For the new Property Investors Federation president Andrew King, taking on the top job in an election year has given an extra focus to the Federation's role lobbying on behalf of property investors.
"We've got the election coming up and there's still quite a few calls from vested interest groups about increasing taxes or further taxes on rental property owners, so in the short term a big part of our lobbying activity is going to be focused on that."
King said that in the wake of tax changes to depreciation the biggest concern he hears from Federation members is about additional taxes hitting property investors.
Those fears have been heightened ahead of the next Budget on May 19, which the Government has flagged as a savings and investments Budget, and as voices within the financial sector call for measures to address Kiwi's bias towards investment property as the preferred investment.
"If they [the Government] bring in anything else I think it will have serious implications for the whole industry, and it'll be bad news for tenants as well as rental property owners, because they're not going to be able to get the rental properties they need" he said.
"If they don't want tenants to be locked into being tenants then they can't really increase the cost of providing rental accommodation because it'll mean that rents will rise and you will have a situation where tenants simply cannot afford to save for a deposit for their own home. It'll lock them in."
King said a recent survey of Federation members found the average cost of depreciation being removed was $45 per week.
"So if you look at the 33% marginal tax rate that's going to cost around $15 per week per property so over a year that's $750 per property. So it's around a 5% increase in rents just to cover that one point."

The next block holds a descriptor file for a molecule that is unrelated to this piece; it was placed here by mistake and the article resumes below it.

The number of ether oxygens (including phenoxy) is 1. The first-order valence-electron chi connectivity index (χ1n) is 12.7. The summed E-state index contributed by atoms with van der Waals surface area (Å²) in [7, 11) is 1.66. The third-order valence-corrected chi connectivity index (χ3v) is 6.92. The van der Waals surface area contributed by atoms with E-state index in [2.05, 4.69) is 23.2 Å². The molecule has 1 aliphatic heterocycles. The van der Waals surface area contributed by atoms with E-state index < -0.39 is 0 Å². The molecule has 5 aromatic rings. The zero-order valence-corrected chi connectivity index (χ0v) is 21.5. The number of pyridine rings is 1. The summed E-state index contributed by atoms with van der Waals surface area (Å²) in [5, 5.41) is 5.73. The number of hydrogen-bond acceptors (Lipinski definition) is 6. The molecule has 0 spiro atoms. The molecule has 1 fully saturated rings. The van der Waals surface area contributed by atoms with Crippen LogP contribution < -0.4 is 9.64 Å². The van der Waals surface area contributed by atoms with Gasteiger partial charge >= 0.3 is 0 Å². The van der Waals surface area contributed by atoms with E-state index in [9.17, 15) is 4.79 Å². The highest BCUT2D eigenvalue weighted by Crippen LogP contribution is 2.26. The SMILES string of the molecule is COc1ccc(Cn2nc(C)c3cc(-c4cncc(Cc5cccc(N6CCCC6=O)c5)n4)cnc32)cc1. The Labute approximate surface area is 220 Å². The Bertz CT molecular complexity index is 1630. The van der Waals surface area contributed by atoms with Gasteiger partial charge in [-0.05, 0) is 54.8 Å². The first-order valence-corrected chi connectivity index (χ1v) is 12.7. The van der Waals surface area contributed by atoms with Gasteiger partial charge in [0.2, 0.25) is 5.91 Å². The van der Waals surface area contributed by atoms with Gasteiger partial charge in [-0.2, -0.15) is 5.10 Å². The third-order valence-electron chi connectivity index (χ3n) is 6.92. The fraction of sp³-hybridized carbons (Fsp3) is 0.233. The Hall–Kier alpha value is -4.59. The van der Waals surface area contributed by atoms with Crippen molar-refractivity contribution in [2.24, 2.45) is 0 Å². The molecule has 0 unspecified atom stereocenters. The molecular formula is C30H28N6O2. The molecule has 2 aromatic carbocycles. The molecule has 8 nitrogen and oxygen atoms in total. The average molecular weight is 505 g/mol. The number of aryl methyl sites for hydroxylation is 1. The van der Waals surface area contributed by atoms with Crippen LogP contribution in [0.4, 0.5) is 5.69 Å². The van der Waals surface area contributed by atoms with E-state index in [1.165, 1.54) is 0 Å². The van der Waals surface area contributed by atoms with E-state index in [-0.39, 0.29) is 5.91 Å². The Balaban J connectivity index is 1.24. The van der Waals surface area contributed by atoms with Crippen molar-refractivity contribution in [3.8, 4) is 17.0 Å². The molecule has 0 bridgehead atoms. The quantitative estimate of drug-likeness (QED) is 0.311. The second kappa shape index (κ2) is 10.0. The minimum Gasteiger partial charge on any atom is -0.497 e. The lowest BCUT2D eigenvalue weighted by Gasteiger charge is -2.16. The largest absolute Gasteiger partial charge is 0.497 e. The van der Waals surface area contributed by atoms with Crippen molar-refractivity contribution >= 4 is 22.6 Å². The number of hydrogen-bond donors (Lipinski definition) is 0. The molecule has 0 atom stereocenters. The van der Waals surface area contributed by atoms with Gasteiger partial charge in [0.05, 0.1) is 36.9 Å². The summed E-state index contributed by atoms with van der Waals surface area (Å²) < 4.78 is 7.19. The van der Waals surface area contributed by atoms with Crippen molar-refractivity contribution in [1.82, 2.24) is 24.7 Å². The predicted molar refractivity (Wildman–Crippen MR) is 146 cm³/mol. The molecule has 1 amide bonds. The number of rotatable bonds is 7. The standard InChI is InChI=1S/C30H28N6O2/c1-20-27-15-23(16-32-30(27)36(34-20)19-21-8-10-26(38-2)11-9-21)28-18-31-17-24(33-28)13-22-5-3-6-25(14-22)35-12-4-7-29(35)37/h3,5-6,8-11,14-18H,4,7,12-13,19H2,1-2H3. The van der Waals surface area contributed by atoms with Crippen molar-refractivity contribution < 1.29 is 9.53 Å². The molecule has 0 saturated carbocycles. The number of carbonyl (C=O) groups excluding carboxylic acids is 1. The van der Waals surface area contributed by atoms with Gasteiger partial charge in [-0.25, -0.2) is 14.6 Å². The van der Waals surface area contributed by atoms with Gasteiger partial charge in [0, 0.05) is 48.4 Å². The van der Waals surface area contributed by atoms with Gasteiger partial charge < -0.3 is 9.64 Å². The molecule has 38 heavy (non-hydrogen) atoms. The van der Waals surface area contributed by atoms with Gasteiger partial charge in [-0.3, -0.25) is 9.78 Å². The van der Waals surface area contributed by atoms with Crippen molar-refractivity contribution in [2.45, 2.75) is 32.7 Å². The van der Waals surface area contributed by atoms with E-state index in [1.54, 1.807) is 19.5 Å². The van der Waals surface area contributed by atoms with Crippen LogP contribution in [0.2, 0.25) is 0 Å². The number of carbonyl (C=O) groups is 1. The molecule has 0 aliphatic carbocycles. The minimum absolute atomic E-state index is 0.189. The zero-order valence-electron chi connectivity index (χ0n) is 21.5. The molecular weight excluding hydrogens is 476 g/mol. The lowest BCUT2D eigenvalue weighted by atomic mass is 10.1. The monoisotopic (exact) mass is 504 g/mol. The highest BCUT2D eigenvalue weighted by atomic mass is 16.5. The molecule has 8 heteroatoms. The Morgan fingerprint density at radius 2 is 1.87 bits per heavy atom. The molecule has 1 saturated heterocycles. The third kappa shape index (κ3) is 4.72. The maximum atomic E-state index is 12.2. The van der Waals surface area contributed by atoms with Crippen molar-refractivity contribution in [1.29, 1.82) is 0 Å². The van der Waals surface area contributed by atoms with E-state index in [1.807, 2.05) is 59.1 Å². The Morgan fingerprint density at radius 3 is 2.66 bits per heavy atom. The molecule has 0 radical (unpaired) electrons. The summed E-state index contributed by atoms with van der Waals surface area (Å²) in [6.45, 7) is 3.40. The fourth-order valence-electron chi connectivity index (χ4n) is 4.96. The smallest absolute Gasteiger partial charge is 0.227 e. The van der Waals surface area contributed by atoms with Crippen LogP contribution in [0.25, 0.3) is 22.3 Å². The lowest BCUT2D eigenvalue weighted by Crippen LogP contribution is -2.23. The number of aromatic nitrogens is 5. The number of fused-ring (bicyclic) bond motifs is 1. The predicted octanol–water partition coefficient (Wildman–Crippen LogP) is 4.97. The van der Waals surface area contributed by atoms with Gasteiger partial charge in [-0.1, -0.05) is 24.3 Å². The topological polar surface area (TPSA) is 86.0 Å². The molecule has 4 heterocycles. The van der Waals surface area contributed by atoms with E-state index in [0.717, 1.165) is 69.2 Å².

He also said that while the survey revealed just 8% planned to sell property to cope with the changes, 31% of those previously planning to acquire additional rental property had changed their minds.
While he was in favour of measures in the Residential Tenancy Amendment Bill, especially measures to bring in financial penalties for tenants who default on rent payments, his main focus remains on lobbying against further tax changes.
"I really hope that they do resist those calls from vested interest groups. It is ridiculous, at a time when the financial sector has wiped out the life savings of thousands of New Zealanders how can rental property owners be the villains in our economy?"
King believes financial services providers would be better off getting their own houses in order rather than calling for measures to penalise property investment.
"They've got to look at getting their fees down and actually get a better return, that's what they should be focusing on rather than looking for gains in their industry through trampling us. If they can lower their fees and improve their returns then people will gladly give their money to them."
King has one other warning for those looking to increase the cost of owning rental properties.
"At the end of the day the tenant will be the one that pays for it."